Modern politics is dominated by the idea of loyalty. Honestly that's a shame, because it really has no place there. Not in the way it most commonly manifests, at least. It's understandable why it happens - on the whole, people respond to the concept of personal loyalty, putting your trust in a specific leader and following along with what that leader says and does for the simple fact that they're the leader. It's only in the last few hundred years that most of the world has begun moving toward governments where loyalty is meant to be toward the institution itself, rather than any particular leader.
The bumps in the road, the tendencies of politicians to gather in loyalist cliques and do things not because they're necessarily the best thing to do but because that's what the leader wants to do, represent one of the great failings of politics in my mind. For my part, there's no better place to see those failings in action today than the city of Toronto, where hizzoner da mayor Rob Ford barely took more than a year to really start showing his true colors.
For non-Torontonians, this is the situation: the previous mayor, David Miller, started work on a project called Transit City, which was to see the construction of half a dozen light rail lines across Toronto's underserved arteries by 2018. Initial work had already begun on part of the system when Rob Ford galumphed into office in December 2010, and his first act - his very first act - was to declare Transit City dead. At the time there wasn't much noise in city council, as Ford had been carried into power on a wave of popular support and the idea of "Ford Nation" was still a powerful one.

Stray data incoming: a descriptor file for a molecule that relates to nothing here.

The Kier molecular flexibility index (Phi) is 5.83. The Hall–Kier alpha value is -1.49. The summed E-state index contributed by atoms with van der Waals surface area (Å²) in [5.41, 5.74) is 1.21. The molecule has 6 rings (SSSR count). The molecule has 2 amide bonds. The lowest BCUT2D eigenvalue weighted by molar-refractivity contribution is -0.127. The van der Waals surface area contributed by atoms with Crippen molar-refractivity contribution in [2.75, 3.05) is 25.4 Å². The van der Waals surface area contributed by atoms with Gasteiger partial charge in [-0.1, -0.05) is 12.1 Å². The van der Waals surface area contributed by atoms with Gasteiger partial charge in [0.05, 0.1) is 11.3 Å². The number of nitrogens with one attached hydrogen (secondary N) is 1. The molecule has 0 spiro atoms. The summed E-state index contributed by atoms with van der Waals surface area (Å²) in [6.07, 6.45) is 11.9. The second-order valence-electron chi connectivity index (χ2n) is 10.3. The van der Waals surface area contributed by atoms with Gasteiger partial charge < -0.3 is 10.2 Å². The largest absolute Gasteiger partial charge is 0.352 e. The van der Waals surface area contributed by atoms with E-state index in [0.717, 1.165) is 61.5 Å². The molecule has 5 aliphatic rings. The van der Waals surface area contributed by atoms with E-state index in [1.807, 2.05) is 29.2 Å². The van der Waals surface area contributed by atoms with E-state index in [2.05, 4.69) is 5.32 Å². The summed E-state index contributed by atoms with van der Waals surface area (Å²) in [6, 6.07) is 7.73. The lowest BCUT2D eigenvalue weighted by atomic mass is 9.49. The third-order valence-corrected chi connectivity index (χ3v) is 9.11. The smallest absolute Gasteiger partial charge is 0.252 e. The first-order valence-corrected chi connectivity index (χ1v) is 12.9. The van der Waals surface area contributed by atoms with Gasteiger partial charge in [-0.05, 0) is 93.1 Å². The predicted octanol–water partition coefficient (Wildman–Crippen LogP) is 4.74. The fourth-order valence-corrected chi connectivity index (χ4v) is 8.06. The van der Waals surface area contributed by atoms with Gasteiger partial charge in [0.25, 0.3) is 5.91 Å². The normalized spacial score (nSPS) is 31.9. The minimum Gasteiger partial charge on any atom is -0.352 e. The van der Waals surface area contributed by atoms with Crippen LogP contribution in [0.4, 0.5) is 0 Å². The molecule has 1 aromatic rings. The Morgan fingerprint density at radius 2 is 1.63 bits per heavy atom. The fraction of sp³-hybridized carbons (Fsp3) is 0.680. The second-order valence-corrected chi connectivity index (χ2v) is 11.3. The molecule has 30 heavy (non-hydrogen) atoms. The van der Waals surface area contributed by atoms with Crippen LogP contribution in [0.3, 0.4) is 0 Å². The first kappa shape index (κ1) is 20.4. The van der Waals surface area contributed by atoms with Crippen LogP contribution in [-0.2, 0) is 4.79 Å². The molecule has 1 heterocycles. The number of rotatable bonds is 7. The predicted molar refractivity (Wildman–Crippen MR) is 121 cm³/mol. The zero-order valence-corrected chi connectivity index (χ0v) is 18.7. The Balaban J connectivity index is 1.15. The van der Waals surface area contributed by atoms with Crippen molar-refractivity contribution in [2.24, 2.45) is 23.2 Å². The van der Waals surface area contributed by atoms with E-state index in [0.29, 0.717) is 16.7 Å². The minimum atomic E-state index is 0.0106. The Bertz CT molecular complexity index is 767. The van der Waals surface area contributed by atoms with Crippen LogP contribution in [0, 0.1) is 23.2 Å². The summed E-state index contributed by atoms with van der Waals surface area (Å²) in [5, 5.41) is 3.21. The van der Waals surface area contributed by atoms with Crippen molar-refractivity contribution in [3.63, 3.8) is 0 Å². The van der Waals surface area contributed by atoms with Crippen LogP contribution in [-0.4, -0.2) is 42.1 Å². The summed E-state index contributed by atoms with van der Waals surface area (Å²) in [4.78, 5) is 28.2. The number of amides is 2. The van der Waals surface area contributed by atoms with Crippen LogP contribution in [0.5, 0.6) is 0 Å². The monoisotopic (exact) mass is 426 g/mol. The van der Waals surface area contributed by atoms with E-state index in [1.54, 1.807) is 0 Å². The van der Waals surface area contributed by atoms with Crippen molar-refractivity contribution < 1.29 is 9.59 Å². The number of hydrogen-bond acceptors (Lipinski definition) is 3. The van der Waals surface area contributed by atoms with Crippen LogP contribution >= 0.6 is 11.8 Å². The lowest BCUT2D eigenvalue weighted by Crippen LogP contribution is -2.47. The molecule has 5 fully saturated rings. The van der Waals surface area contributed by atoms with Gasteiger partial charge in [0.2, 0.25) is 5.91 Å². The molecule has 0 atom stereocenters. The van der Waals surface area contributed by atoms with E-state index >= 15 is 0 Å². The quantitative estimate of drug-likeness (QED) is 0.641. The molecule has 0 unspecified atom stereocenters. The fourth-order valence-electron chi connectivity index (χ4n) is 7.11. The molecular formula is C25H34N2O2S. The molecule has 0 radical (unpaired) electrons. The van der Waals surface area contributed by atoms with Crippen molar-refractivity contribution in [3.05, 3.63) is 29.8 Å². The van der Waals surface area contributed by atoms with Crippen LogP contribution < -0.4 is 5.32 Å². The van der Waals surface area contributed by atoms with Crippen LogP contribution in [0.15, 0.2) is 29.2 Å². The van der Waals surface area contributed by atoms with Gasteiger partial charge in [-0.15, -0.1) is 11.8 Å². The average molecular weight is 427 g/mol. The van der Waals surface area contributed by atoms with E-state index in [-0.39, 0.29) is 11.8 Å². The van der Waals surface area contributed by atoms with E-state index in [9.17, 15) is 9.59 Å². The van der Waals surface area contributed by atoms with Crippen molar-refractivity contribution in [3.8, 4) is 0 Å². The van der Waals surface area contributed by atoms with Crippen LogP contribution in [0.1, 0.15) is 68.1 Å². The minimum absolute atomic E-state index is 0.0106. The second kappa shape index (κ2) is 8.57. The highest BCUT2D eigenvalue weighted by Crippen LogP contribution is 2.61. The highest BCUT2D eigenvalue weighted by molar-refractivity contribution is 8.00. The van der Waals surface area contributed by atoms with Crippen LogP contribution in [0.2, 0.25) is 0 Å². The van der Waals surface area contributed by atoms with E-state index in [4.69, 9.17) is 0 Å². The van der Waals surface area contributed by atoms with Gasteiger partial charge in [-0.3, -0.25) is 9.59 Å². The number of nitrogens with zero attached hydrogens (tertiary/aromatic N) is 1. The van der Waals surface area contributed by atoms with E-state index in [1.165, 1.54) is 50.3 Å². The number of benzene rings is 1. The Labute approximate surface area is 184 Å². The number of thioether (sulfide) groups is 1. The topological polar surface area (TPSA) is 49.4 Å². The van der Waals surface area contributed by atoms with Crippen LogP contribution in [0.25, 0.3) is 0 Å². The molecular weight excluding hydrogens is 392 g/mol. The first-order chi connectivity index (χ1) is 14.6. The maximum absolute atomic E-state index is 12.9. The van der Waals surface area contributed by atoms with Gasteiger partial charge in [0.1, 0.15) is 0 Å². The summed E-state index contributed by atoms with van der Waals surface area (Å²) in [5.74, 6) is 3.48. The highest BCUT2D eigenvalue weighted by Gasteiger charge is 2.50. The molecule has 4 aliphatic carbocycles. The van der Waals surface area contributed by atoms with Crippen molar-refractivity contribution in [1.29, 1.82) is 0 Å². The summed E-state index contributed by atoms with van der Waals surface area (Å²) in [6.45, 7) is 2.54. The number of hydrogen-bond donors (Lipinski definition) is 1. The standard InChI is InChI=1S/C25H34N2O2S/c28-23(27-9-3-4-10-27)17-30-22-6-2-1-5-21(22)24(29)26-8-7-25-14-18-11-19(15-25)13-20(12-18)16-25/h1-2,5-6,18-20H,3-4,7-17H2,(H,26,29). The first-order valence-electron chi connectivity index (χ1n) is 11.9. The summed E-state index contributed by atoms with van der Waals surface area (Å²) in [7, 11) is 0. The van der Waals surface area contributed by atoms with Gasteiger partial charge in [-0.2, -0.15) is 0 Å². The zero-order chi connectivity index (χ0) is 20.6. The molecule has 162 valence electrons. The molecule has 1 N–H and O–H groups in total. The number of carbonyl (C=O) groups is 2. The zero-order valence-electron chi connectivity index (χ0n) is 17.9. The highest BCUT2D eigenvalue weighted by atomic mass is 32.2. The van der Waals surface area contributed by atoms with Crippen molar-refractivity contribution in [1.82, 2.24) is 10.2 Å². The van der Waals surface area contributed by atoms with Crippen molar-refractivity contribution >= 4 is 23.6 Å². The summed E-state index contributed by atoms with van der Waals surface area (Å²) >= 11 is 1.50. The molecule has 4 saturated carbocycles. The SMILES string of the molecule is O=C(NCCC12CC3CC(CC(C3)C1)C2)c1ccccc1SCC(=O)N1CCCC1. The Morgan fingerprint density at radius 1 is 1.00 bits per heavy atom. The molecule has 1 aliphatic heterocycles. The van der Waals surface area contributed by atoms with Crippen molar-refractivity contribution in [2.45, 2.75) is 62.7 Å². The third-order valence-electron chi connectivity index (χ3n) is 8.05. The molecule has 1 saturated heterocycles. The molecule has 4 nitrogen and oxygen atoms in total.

In 2012, it's become evident that that nation is a hollow one. Pushbacks have begun, from legal opinions finding that Ford never had the authority to unilaterally cancel Transit City in the first place - a cancellation that, incidentally, put the City of Toronto on the hook for $65 million in penalties - to agitation to restart Transit City in its entirety. The controversy now is centered around the planned Eglinton Crosstown light rail line; originally this was supposed to be tunneled in its built-up, central section while its eastern and western ends ran on the surface, in less dense surroundings and, to the west, in the right-of-way originally intended for the Richview Expressway. Thanks to Ford's obsessive animus against "streetcars," he's decreed that it be moved entirely underground. At an estimated cost of $8.2 billion, that makes it Canada's most expensive infrastructure project.
May I remind you that this was a man who campaigned on the notion of "respect for taxpayers."
The latest development was Toronto Transit Commission chair Karen Stintz proposing a compromise solution, where the eastern portion of the line would be returned to the surface and thus saving as much as $2 billion. For her trouble, she's now effectively lost control of the Commission to Ford loyalists, who voted against any further study of above-ground options.
This is the sort of place where loyalty to a person rather than a notion or an institution gets you. Is throwing eight billion dollars into a pit really in the best interests of Toronto? Absolutely not! That doesn't matter to the political wolves, though - that's what Rob Ford wants, and Rob Ford's intransigence when it comes to Council is going to mean very loud politics in Toronto right up until the end of 2014.
I'm reminded of a quote by Sir John A. Macdonald, the first Prime Minister of Canada: "Anybody may support me when I am right. What I want is someone that will support me when I am wrong." For me, this sums up all the problems of politics. Too many politicians just see it as a game, or as a means to accumulating power, and forget about all the people who have to live with their decisions. Loyalty and support should be earned by positive action and good deeds, not just because someone happened to secure a plurality of the vote. A politician who's wrong doesn't deserve support. That's how echo chambers are made.
Blinded by loyalty, it's easy to forget that.